A few months ago, I took my daughter to the American Girl Store in New York for lunch and shopping. As we settled down to our adorably presented, extraordinarily priced meal, she ate up every part of the experience and every bit of her lunch, until an entire chicken finger dropped on the floor and landed under the table, where thousands of feet had rested before us.

As quickly as I could, I picked up the chicken and put it back on her plate, invoking the five-second rule. My mother and sister-in-law looked on, slightly horrified. Truthfully, I wouldn’t have eaten the food myself, but my eating habits are not as challenging as my three-year-old’s. My daughter is a dainty eater, except when it comes to sweets. She miraculously always has room for those, so it’s a true balancing act to get quality food in her tummy each day.

Asking for a replacement chicken finger would have completely disrupted her momentum, so my desire to see her chow down on a relatively healthy meal outweighed the risk of her getting sick from whatever germs now clung to that chicken. She only ate a few more bites before eyeing the desserts served around us, and she didn’t get sick from her meal. In the end, this was a risk worth taking, but how big of a risk was it?

The five-second rule is the idea that food which has fallen on the ground is still safe to eat if it’s picked up within five seconds of dropping. Scientific studies have largely debunked this theory. Even my ten-year-old niece, who tested the rule for her science fair, concluded that bacteria instantly attaches to food that has touched the ground, and to no one’s surprise, the longer the food lies there, the more yucky stuff it’ll have on it. As a result, the safest course of action is to throw out any food that’s fallen.

Then I think about other studies testing the hygiene hypothesis that say parents have gone overboard sanitizing their kids’ lives and that playing in dirt actually helps build their immunity and resistance to allergens and asthma. I think about all the germy things my kids put into their mouths as babies, which didn’t cause them to be perpetually sick. Couldn’t the argument be made that the occasional five-second rule is actually good for them?

It depends on which expert you ask and your personal tolerance for germs. Two of the most well-known studies that tested the five-second rule had very similar results – bacteria begins collecting on food instantly – but their takeaway from the data was different. One study found this to be reason enough to never eat off the floor. Why knowingly ingest more yucky stuff than necessary?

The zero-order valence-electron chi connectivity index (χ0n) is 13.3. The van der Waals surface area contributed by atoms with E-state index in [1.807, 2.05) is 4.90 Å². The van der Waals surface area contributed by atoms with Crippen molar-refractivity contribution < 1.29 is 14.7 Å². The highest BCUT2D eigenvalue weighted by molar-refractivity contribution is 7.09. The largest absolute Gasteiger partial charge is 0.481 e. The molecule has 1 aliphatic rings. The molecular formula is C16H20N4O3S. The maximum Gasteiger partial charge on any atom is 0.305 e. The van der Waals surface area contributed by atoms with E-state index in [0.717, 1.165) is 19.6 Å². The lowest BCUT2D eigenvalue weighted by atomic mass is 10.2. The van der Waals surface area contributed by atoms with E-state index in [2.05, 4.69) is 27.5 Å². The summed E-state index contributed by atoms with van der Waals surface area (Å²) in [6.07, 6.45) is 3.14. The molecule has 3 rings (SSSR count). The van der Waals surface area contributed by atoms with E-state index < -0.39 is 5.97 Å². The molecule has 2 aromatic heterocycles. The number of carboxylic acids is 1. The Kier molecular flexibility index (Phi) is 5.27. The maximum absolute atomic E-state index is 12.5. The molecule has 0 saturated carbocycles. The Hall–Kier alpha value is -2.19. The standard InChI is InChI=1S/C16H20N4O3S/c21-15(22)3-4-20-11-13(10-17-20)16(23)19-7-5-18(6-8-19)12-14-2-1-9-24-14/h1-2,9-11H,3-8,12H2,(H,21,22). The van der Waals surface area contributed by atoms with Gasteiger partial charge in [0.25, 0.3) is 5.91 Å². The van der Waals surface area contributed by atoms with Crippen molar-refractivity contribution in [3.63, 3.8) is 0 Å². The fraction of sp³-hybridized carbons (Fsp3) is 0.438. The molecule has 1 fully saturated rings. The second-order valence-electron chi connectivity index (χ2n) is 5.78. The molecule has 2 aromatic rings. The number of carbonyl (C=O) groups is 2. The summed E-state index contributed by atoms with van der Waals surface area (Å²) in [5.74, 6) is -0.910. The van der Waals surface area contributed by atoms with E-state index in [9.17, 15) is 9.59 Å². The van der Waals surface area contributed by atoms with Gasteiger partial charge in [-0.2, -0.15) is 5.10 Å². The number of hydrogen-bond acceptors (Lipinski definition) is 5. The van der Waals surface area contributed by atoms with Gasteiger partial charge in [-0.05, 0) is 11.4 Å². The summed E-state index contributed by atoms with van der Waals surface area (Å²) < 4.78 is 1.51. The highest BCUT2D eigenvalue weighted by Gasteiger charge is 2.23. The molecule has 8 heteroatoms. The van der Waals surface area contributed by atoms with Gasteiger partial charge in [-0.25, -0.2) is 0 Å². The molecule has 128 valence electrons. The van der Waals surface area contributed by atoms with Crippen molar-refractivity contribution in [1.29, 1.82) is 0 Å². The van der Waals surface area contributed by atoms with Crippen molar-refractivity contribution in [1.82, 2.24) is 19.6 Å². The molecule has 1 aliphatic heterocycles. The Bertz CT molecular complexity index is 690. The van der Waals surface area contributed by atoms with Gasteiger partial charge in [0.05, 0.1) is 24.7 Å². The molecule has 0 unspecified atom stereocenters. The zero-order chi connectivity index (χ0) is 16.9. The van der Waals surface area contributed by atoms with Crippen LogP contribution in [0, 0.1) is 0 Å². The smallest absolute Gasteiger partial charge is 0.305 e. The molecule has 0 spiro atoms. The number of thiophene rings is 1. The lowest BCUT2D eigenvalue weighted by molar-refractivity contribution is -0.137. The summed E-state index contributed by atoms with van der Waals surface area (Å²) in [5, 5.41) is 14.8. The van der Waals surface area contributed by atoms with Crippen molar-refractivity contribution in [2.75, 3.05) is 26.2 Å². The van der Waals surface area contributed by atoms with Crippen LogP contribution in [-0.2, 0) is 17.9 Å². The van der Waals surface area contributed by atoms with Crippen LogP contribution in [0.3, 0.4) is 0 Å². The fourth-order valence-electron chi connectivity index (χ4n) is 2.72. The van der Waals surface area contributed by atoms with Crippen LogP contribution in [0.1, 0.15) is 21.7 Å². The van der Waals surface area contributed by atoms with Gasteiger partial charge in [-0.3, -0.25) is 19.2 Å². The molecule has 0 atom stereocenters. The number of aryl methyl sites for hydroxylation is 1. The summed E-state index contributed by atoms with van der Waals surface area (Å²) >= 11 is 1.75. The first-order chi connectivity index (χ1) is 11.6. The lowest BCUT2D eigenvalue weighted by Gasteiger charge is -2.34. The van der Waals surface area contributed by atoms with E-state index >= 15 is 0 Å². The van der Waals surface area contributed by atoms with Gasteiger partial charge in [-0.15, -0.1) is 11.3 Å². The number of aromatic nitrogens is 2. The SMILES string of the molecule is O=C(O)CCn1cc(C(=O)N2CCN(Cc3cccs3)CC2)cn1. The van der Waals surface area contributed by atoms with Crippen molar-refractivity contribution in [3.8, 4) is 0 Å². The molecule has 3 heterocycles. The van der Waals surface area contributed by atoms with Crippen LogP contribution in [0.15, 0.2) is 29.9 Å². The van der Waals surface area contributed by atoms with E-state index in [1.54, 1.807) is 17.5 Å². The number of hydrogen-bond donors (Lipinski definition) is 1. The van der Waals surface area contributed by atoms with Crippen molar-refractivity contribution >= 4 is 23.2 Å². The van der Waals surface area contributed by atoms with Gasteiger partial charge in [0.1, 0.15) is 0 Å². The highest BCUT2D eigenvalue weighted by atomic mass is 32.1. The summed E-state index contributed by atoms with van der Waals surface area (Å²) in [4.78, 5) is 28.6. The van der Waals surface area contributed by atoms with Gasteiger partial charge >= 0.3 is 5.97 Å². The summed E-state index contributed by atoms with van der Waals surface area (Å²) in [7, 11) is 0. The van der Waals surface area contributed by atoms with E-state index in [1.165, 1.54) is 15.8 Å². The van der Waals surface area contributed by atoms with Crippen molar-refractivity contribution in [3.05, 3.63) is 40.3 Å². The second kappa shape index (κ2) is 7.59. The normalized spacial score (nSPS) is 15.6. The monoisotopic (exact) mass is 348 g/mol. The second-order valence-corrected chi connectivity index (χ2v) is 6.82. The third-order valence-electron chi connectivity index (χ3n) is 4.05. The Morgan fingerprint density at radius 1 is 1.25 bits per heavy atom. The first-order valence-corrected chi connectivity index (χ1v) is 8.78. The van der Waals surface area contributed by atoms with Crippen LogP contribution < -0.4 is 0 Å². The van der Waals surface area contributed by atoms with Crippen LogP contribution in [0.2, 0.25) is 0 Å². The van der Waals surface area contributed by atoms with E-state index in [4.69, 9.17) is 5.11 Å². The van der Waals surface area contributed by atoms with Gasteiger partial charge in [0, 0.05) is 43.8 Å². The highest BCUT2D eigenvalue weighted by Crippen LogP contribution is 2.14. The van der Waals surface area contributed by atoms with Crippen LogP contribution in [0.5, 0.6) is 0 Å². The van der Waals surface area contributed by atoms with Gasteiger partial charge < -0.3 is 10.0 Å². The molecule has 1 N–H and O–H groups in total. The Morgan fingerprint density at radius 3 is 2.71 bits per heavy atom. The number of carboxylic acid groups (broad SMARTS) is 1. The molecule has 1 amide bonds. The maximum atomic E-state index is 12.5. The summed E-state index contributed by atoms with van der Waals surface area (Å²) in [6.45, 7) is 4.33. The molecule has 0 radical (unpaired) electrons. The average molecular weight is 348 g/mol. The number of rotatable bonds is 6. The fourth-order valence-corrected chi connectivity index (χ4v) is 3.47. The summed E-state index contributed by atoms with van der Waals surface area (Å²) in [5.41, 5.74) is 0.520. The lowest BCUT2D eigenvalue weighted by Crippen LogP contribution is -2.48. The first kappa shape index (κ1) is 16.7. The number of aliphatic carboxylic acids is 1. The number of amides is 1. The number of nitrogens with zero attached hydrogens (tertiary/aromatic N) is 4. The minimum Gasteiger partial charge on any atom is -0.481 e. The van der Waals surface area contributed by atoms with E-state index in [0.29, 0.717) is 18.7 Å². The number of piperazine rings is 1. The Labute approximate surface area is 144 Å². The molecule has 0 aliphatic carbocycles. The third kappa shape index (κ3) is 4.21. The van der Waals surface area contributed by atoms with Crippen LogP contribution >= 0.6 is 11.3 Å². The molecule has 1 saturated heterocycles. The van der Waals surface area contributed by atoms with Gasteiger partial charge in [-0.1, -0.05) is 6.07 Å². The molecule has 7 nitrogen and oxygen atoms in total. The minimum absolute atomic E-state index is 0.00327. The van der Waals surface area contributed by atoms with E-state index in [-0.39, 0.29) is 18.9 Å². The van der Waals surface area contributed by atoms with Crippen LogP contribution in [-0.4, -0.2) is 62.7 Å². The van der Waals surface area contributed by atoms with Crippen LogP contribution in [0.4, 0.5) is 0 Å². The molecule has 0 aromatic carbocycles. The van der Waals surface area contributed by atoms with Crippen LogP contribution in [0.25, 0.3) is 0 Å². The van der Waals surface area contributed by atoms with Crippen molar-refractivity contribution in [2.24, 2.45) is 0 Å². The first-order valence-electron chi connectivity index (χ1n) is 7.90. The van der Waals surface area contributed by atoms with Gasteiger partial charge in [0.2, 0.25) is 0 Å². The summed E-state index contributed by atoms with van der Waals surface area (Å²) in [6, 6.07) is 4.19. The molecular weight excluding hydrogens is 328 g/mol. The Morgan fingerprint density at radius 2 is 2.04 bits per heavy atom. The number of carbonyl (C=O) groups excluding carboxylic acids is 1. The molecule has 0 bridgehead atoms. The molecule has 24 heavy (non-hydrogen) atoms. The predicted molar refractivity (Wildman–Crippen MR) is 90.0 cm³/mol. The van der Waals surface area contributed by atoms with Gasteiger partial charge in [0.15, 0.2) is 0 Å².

The other study concluded that it’s unlikely a sufficient amount of bacteria would transfer in five seconds to make a person sick because the food first has to land on a spot that’s actually contaminated with dangerous bacteria like E. Coli or Salmonella. This makes the odds of getting sick pretty low and supports the idea that occasionally invoking the five-second rule is no big deal.

While feeding my daughter food off the ground isn’t one of my proudest parenting moments, I’m siding with the latter study’s conclusion that a dropsy here or there isn’t cause for much concern, assuming your child has a healthy immune system.

If you’re willing to play Russian roulette with the five-second rule, here are some sub-rules to keep in mind (also known as common sense).

Home safe

It’s more reasonable to pick up a piece of food that’s fallen on the floor in our own homes than in public spaces. We’re already accustomed to the pathogens hanging out on all the surfaces of our house. In a public place, our chance of being exposed to harmful bacteria for which we haven’t built immunity increases (strike one against me for letting my daughter eat off the floor of that restaurant).

Of course, certain rooms in our houses have more bacteria than others. Eating food from the bathroom floor is an obvious no-no, but kitchens are no safe haven, either. We should approach with caution hot spots where contaminants may have dripped, like raw chicken juice near the garbage can or kitchen sink.

Ground rules

Equally as important as the amount of time food stays on the ground is the surface on which it’s resting. Bacteria actually transfers to food more easily from nonporous surfaces like stainless steel, ceramic tile and harder woods than it does from porous flooring like carpeting (My daughter’s chicken finger fell onto carpeting, so I like to think this balances out the fact that it fell on a public floor).

The wet bar

Bacteria use moisture to travel, so foods like watermelons, bananas and cooked pasta should go from the floor to the garbage. Dry foods like crackers (and, hopefully, crispy chicken fingers) won’t pick up as much bacteria as quickly, and make them a safer bet to eat after falling on the floor.

So I’d love to know, if a cookie falls on your carpet and no one is around to see you, will you eat it? If it’s been less than five seconds, you probably can.